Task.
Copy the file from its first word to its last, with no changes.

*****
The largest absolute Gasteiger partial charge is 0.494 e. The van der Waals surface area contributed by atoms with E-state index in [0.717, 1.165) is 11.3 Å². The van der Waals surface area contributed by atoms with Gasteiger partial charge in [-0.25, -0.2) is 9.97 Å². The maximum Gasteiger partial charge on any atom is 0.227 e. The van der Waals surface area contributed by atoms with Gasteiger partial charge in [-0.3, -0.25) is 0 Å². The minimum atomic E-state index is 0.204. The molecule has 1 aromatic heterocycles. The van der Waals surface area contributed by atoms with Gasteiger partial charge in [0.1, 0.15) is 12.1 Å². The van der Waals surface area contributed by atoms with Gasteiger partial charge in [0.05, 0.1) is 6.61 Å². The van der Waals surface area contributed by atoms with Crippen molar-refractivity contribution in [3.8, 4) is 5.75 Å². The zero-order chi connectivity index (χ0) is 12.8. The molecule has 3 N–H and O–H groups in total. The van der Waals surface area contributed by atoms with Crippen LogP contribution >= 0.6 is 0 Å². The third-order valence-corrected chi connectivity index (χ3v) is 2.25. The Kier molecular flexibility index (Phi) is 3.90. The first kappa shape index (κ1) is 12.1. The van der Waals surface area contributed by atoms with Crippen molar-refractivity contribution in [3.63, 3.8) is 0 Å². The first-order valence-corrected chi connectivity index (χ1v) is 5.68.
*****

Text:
The largest absolute Gasteiger partial charge is 0.494 e. The van der Waals surface area contributed by atoms with E-state index in [0.717, 1.165) is 11.3 Å². The van der Waals surface area contributed by atoms with Gasteiger partial charge in [-0.25, -0.2) is 9.97 Å². The maximum Gasteiger partial charge on any atom is 0.227 e. The van der Waals surface area contributed by atoms with Gasteiger partial charge in [-0.3, -0.25) is 0 Å². The minimum atomic E-state index is 0.204. The molecule has 1 aromatic heterocycles. The van der Waals surface area contributed by atoms with Gasteiger partial charge in [0.1, 0.15) is 12.1 Å². The van der Waals surface area contributed by atoms with Gasteiger partial charge in [0.05, 0.1) is 6.61 Å². The van der Waals surface area contributed by atoms with Crippen molar-refractivity contribution in [3.8, 4) is 5.75 Å². The zero-order chi connectivity index (χ0) is 12.8. The molecule has 3 N–H and O–H groups in total. The van der Waals surface area contributed by atoms with Crippen LogP contribution >= 0.6 is 0 Å². The third-order valence-corrected chi connectivity index (χ3v) is 2.25. The Kier molecular flexibility index (Phi) is 3.90. The first kappa shape index (κ1) is 12.1. The van der Waals surface area contributed by atoms with Crippen molar-refractivity contribution in [3.63, 3.8) is 0 Å². The first-order valence-corrected chi connectivity index (χ1v) is 5.68.